FolkestoneJack's Tracks

Selam Eritrea

Posted in Eritrea by folkestonejack on October 20, 2018

Eritrea may not seem the obvious place to choose for a holiday, nor the easiest, given the well known difficulties of arranging visas. However, there was one pretty compelling reason for making the effort to get into the country – the opportunity to once again experience and photograph steam on one of the most spectacular railway lines in the world.

Welcome to Asmara

The railway line between the port of Massawa and the capital of Asmara was completed in 1911, with further extensions over the next couple of decades taking it on to Keren, Agordat and Biscia. The stretch between Massawa and Asmara offers some spectacular running through the mountains, looping back and forth with gradients of up to 3.5% to gain 2400m in height over a distance of 118km.

It is probably fair to say that the railway has not had the smoothest of histories. It was destroyed by the Derg in 1975, partially rebuilt over the decade following independence and repaired on many occasions since then. In a further setback, flooding and land slides severed the line between Massawa and Asmara a few years ago.

Our expedition will be the first in a few years to attempt to run a week long series of photo-charters on the repaired track. Ahead of our trip the line had been cleared between Asmara and Ghinda, while the section on to Massawa remains out of use following a major washout. Unfortunately some unseasonable storms and heavy rain in the last week caused some further damage, creating some uncertainty about just how far we would be able to get.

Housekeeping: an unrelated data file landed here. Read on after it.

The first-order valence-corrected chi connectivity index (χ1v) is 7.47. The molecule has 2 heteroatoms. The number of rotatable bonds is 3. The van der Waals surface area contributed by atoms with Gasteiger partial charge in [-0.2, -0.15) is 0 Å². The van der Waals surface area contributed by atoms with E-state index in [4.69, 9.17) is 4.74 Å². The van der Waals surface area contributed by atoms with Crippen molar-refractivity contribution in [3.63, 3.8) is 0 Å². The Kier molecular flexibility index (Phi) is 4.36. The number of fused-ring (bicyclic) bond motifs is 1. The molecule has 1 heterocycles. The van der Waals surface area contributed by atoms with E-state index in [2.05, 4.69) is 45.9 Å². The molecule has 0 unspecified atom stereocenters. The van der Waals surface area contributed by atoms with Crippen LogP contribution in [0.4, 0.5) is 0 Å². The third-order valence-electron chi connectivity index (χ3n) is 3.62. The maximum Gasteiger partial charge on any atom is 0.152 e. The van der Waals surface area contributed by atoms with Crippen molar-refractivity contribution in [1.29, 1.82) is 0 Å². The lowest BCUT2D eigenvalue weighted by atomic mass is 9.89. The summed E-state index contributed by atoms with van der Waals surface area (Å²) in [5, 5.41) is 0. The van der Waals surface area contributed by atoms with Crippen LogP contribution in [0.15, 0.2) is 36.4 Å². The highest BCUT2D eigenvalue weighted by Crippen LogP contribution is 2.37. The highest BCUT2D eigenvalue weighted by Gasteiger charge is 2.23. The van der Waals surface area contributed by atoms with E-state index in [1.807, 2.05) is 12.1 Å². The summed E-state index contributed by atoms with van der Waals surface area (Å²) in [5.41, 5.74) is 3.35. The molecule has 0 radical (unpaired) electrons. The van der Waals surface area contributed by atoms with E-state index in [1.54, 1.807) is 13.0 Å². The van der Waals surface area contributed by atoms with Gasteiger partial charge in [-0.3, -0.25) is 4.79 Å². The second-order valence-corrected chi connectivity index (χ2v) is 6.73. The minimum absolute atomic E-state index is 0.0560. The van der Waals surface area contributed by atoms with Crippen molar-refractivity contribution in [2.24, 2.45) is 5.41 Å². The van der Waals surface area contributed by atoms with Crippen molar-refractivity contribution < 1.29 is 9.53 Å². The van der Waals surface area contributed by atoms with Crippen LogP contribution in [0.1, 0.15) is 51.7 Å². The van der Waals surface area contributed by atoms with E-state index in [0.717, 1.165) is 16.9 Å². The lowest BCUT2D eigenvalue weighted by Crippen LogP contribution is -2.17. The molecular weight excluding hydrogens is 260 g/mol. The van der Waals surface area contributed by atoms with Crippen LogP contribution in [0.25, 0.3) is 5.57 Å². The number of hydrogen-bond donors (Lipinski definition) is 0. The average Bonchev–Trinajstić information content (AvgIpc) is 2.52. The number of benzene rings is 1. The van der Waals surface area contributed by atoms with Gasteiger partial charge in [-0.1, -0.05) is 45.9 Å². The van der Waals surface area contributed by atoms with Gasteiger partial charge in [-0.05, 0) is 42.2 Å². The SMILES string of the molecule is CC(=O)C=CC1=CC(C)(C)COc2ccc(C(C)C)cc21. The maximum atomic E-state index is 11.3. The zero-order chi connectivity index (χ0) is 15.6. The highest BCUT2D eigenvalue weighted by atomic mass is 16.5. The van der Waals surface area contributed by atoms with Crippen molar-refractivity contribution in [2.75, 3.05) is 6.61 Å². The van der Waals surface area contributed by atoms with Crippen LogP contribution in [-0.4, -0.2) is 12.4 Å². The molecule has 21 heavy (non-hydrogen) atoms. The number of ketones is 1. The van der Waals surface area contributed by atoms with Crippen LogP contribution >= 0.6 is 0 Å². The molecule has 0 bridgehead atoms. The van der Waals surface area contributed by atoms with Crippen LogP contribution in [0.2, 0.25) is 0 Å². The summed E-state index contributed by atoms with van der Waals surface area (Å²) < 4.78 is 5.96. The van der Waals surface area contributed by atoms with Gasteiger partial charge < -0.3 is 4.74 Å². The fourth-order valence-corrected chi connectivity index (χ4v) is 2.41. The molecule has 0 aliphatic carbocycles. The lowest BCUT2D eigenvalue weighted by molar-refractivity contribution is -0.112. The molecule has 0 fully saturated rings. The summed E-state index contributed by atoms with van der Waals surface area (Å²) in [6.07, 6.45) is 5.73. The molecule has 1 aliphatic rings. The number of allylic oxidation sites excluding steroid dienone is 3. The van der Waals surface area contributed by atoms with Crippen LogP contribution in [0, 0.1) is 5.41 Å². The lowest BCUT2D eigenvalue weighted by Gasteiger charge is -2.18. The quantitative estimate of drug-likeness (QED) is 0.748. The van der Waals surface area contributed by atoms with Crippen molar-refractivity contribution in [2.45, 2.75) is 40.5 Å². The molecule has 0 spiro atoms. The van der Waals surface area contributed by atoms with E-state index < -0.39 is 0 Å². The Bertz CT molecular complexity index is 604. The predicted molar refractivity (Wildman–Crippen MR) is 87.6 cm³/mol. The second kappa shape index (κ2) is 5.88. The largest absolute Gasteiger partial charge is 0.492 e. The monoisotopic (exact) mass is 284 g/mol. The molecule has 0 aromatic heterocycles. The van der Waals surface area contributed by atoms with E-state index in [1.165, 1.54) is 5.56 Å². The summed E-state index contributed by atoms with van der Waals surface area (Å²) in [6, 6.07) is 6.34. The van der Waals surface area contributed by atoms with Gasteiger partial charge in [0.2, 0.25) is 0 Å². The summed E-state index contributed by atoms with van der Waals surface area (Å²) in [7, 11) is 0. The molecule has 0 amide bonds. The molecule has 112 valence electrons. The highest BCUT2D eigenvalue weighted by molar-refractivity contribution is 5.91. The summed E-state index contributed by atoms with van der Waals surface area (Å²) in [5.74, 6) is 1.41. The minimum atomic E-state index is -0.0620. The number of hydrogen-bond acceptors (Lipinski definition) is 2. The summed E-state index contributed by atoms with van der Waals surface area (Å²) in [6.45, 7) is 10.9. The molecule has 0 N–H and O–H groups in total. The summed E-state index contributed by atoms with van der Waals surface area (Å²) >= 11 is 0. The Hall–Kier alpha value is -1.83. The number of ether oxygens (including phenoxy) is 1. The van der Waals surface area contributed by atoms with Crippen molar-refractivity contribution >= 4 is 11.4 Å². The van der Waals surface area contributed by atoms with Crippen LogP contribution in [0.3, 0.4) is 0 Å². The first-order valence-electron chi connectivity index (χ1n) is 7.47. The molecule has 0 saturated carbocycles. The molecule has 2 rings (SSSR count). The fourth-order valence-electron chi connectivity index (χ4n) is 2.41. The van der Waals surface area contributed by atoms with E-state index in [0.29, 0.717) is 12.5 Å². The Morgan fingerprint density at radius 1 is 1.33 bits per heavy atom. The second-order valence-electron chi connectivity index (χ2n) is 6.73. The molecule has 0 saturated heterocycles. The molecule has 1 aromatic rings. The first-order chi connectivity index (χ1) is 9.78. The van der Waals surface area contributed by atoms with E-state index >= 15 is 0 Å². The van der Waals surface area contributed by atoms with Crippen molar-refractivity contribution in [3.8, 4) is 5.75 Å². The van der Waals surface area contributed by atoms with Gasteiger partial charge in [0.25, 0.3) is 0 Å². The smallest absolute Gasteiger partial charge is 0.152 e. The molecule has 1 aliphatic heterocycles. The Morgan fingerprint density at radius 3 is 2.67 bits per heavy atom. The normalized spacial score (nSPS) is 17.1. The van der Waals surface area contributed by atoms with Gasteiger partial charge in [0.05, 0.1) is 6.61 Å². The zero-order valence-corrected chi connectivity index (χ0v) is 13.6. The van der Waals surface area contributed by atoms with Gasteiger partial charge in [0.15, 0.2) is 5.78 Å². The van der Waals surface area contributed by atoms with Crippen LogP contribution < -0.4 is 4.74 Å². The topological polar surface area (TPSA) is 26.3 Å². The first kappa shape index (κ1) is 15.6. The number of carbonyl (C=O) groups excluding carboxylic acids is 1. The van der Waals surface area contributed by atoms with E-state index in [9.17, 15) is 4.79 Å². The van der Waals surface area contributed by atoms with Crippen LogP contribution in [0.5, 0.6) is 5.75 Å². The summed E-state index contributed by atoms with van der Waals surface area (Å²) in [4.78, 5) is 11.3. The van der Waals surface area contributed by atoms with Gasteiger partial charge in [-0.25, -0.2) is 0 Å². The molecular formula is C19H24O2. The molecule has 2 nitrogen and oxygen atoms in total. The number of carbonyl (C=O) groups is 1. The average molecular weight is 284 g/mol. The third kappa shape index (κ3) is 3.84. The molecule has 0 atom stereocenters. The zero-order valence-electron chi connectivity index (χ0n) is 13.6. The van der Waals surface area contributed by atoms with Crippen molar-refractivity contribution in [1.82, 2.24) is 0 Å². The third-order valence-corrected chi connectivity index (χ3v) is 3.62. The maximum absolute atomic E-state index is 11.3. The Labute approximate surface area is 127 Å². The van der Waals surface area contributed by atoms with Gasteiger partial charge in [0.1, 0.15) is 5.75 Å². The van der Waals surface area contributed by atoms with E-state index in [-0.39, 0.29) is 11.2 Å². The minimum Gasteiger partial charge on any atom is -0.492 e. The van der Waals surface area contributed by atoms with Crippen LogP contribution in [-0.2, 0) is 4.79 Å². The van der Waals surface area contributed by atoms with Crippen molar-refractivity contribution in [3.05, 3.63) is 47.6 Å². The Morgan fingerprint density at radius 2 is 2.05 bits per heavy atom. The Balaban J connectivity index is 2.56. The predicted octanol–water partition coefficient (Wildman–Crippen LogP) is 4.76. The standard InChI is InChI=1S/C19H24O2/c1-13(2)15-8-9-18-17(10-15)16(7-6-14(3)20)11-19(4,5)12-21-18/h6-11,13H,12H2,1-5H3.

As the internet connection in Eritrea is exceedingly slow I will be adding the posts for this trip retrospectively, taking a little time to write up an account of the trip from the notes I take along the way.

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2 Responses

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  1. butlertalks said, on July 15, 2019 at 2:25 pm

    I would love to know which tour operator organized this trip to Eritrea.

    • folkestonejack said, on July 24, 2019 at 7:49 am

      I booked my trip with FarRail tours at, which specialises in photographic tours to some of the world’s last surviving steam railways. The tour of Asmara and Keren was an extension to this.

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